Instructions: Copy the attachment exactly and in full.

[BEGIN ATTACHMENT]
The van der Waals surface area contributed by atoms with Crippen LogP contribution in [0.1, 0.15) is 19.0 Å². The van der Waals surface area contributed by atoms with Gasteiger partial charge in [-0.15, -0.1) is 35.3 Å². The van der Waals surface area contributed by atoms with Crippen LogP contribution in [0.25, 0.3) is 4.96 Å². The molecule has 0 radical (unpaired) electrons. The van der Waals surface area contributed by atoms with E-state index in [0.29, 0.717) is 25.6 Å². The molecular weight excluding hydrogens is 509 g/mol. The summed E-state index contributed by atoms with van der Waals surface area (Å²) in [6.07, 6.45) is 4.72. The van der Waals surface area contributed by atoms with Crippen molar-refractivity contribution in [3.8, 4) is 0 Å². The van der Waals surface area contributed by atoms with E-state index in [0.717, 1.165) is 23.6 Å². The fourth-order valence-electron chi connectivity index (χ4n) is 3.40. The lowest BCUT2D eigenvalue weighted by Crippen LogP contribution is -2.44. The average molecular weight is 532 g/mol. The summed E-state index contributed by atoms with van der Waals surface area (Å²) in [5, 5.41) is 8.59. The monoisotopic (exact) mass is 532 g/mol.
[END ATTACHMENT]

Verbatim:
The van der Waals surface area contributed by atoms with Crippen LogP contribution in [0.1, 0.15) is 19.0 Å². The van der Waals surface area contributed by atoms with Gasteiger partial charge in [-0.15, -0.1) is 35.3 Å². The van der Waals surface area contributed by atoms with Crippen LogP contribution in [0.25, 0.3) is 4.96 Å². The molecule has 0 radical (unpaired) electrons. The van der Waals surface area contributed by atoms with E-state index in [0.29, 0.717) is 25.6 Å². The molecular weight excluding hydrogens is 509 g/mol. The summed E-state index contributed by atoms with van der Waals surface area (Å²) in [6.07, 6.45) is 4.72. The van der Waals surface area contributed by atoms with Crippen molar-refractivity contribution in [3.8, 4) is 0 Å². The van der Waals surface area contributed by atoms with E-state index in [0.717, 1.165) is 23.6 Å². The fourth-order valence-electron chi connectivity index (χ4n) is 3.40. The lowest BCUT2D eigenvalue weighted by Crippen LogP contribution is -2.44. The average molecular weight is 532 g/mol. The summed E-state index contributed by atoms with van der Waals surface area (Å²) in [5, 5.41) is 8.59. The monoisotopic (exact) mass is 532 g/mol.